Report: Vive Flow is a Consumer VR Standalone with Heavy Emphasis on Hand-tracking – Road to VR

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HTC is serial-teasing its next VR headset again, this time hyping the reveal of Vive Flow, which is reportedly a slim and light 6DOF standalone focused on media consumption, casual gaming, and VR experiences.

New information reported by Protocol ahead of its October 14th reveal holds that HTC will be likely targeting consumers with the new lightweight Vive Flow headset, something that is said to contain a chipset less powerful than the Qualcomm Snapdragon XR2 found in Quest 2 and Vive Focus 3.

Reportedly developed under the code name “Hue,” Protocol maintains it will also ship without motion controllers, instead relying primarily on its built-in hand-tracking to control apps and casual VR games.

HTC also released and new hype video on its Instagram, showing a quick flash of Flow’s hardware.

There’s not much to tell from the eight-second video, however it appears the headset’s temples can articulate, which suggests they may fold to some degree. We’ve seen similar hinges and on the Vive Proton prototype standalone first revealed in February 2020, although we’ve never seen it in action.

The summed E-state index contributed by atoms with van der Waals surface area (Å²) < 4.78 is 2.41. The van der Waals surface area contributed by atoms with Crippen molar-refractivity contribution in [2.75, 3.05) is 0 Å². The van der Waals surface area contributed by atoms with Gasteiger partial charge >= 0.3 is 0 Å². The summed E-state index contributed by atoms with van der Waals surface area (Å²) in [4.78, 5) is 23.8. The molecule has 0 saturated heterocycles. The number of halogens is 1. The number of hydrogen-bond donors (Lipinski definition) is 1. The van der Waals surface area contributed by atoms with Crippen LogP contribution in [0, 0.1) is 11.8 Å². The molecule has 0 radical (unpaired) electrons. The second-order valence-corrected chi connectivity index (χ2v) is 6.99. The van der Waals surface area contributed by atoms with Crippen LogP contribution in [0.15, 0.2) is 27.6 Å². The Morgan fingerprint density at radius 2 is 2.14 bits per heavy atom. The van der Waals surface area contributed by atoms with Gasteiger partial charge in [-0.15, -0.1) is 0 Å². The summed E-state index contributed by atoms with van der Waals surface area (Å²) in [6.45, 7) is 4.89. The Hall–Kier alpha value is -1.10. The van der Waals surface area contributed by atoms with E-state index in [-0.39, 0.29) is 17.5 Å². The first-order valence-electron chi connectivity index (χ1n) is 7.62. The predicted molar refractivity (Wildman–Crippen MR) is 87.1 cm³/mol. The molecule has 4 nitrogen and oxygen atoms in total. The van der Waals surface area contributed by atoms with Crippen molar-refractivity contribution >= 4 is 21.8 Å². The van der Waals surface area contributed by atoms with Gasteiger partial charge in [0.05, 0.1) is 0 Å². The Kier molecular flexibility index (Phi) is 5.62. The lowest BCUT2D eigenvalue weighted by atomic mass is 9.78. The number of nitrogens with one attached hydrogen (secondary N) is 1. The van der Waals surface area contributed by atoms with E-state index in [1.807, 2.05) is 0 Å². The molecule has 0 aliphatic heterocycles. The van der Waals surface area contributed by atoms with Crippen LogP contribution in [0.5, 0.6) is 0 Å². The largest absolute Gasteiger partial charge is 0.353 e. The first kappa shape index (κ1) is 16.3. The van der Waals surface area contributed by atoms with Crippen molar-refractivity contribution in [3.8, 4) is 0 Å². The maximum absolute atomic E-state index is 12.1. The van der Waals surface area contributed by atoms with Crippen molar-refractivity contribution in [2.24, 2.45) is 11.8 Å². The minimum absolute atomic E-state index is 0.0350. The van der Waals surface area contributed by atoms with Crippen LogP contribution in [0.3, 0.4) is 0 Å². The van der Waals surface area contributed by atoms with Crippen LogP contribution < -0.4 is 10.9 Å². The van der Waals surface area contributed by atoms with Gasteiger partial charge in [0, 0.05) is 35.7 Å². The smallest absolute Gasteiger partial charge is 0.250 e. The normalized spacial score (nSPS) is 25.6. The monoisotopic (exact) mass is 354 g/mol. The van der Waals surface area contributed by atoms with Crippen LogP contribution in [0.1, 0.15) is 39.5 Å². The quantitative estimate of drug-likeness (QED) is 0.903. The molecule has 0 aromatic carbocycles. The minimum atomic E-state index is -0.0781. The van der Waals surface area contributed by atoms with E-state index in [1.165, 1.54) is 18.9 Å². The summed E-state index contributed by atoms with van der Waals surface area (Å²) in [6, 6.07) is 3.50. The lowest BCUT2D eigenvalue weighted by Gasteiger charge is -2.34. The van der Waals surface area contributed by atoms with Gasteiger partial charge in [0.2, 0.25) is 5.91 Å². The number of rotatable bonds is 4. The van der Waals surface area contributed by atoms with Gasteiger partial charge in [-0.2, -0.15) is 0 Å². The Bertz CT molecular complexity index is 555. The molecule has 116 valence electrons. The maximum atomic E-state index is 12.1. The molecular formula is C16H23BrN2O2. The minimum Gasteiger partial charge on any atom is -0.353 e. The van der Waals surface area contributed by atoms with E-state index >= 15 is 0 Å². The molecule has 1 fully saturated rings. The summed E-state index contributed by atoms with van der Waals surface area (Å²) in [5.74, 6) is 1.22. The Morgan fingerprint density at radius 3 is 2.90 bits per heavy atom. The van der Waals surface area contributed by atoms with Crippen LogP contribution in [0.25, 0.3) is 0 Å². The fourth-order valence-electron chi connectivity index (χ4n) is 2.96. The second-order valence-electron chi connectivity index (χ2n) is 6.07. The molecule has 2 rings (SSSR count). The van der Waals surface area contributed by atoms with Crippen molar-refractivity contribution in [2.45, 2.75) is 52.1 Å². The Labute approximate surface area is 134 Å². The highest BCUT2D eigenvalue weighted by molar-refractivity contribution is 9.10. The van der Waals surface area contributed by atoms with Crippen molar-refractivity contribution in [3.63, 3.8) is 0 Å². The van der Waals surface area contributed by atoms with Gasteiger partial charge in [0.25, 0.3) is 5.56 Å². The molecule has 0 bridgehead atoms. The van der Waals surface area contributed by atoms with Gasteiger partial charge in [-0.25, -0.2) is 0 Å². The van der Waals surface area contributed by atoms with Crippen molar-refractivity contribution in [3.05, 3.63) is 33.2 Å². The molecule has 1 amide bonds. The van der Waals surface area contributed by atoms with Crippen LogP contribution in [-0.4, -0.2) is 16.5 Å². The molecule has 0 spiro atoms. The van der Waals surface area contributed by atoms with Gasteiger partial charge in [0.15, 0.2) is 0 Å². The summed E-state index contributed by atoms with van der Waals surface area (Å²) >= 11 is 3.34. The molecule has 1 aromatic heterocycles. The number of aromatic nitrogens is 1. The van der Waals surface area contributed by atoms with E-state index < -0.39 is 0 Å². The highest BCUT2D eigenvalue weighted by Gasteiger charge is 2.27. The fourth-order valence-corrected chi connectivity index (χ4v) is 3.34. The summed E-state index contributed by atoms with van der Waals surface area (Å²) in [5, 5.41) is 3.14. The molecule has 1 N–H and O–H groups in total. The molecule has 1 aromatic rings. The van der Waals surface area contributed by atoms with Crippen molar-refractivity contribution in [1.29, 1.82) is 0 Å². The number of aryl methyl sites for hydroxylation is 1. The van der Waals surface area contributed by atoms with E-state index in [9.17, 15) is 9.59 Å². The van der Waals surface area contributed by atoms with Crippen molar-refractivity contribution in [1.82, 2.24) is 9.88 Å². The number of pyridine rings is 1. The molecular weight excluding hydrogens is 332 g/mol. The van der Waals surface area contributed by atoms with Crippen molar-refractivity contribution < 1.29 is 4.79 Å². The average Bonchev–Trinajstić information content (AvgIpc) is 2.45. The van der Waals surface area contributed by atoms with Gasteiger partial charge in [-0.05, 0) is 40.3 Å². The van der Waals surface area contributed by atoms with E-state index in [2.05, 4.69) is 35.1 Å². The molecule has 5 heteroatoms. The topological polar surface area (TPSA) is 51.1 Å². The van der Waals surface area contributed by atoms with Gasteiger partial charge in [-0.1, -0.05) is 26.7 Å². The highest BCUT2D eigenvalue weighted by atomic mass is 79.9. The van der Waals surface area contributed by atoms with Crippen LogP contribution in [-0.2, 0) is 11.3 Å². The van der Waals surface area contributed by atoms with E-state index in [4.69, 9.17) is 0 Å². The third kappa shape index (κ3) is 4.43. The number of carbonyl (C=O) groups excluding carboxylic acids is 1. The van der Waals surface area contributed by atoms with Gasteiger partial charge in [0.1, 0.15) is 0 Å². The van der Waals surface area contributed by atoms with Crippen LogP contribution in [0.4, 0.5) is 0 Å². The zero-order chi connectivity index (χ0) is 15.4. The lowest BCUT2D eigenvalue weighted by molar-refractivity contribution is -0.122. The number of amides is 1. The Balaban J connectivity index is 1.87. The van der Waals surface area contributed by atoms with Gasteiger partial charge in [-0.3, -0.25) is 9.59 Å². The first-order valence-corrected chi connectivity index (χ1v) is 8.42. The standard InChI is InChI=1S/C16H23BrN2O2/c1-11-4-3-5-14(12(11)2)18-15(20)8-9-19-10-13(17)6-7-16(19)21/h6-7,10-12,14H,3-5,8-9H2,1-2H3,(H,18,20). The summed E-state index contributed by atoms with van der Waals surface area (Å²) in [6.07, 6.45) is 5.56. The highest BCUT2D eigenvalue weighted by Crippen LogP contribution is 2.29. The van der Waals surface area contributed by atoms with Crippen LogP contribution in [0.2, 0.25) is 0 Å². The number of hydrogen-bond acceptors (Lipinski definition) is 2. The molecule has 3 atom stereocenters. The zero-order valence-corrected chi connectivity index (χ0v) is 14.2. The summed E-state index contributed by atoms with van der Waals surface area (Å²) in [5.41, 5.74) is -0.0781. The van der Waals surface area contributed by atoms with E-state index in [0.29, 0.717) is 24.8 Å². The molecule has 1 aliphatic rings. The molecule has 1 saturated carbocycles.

A thermos-like container previously seen in other marketing images would suggest Vive Flow can be stored in the carrying case though, which may mean it can cinch down into a fairly compact form-factor.

Light and casual VR media consumption used to be Facebook’s modus operandi with 3DOF headsets Samsung Gear VR and Oculus Go, but has since shifted focus to building out its gaming-focused Quest platform in the recent years. This may have left a niche HTC is looking to exploit with Vive Flow.

Should all of the above prove true when it’s revealed on October 14th, the entrance of Vive Flow could signal HTC’s return to consumer VR—provided it has a suitably consumer-friendly price to match, which hasn’t been the company’s strong suit.

The company has since shied away from directly targeting consumers outside of Asia like Facebook has done with its $300 standalone Quest 2, instead focusing on enterprise and prosumer segments with its latest VR hardware, such as the $1,300 standalone Vive Focus 3 and its $800 Vive Pro 2 PC VR headset.

HTC may also be banking on integration with a rumored social VR service called ‘Viveport Verse’, which sounds like the company’s own stab at building out its own metaverse platform. Companies such as Epic Games, Facebook, and Immersive VR Education’s platform ENGAGE have each already invested cash in the millions to ostensibly build out their own platforms with interconnected services.

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